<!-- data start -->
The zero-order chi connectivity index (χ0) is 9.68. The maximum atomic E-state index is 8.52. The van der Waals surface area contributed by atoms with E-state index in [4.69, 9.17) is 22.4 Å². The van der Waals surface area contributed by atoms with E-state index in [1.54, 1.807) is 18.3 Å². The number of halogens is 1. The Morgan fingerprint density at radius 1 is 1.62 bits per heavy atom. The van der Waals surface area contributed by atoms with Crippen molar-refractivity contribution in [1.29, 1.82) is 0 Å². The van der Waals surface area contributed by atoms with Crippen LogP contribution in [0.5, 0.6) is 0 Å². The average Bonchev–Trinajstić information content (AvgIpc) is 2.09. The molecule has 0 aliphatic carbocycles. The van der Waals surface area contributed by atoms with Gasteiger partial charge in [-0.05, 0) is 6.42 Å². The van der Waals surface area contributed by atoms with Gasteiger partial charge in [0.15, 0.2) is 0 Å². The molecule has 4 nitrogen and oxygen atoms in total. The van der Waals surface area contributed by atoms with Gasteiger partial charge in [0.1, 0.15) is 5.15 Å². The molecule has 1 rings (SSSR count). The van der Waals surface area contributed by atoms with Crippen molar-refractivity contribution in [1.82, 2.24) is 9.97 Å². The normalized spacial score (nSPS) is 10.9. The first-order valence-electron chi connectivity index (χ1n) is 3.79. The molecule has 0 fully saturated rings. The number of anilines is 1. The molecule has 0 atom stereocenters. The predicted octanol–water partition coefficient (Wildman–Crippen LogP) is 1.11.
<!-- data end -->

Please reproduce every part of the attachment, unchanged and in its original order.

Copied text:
The zero-order chi connectivity index (χ0) is 9.68. The maximum atomic E-state index is 8.52. The van der Waals surface area contributed by atoms with E-state index in [4.69, 9.17) is 22.4 Å². The van der Waals surface area contributed by atoms with E-state index in [1.54, 1.807) is 18.3 Å². The number of halogens is 1. The Morgan fingerprint density at radius 1 is 1.62 bits per heavy atom. The van der Waals surface area contributed by atoms with Crippen molar-refractivity contribution in [1.29, 1.82) is 0 Å². The van der Waals surface area contributed by atoms with Crippen LogP contribution in [0.5, 0.6) is 0 Å². The average Bonchev–Trinajstić information content (AvgIpc) is 2.09. The molecule has 0 aliphatic carbocycles. The van der Waals surface area contributed by atoms with Gasteiger partial charge in [-0.05, 0) is 6.42 Å². The van der Waals surface area contributed by atoms with Gasteiger partial charge in [0.15, 0.2) is 0 Å². The molecule has 4 nitrogen and oxygen atoms in total. The van der Waals surface area contributed by atoms with Gasteiger partial charge in [0.1, 0.15) is 5.15 Å². The molecule has 1 rings (SSSR count). The van der Waals surface area contributed by atoms with Crippen molar-refractivity contribution in [1.82, 2.24) is 9.97 Å². The normalized spacial score (nSPS) is 10.9. The first-order valence-electron chi connectivity index (χ1n) is 3.79. The molecule has 0 fully saturated rings. The number of anilines is 1. The molecule has 0 atom stereocenters. The predicted octanol–water partition coefficient (Wildman–Crippen LogP) is 1.11.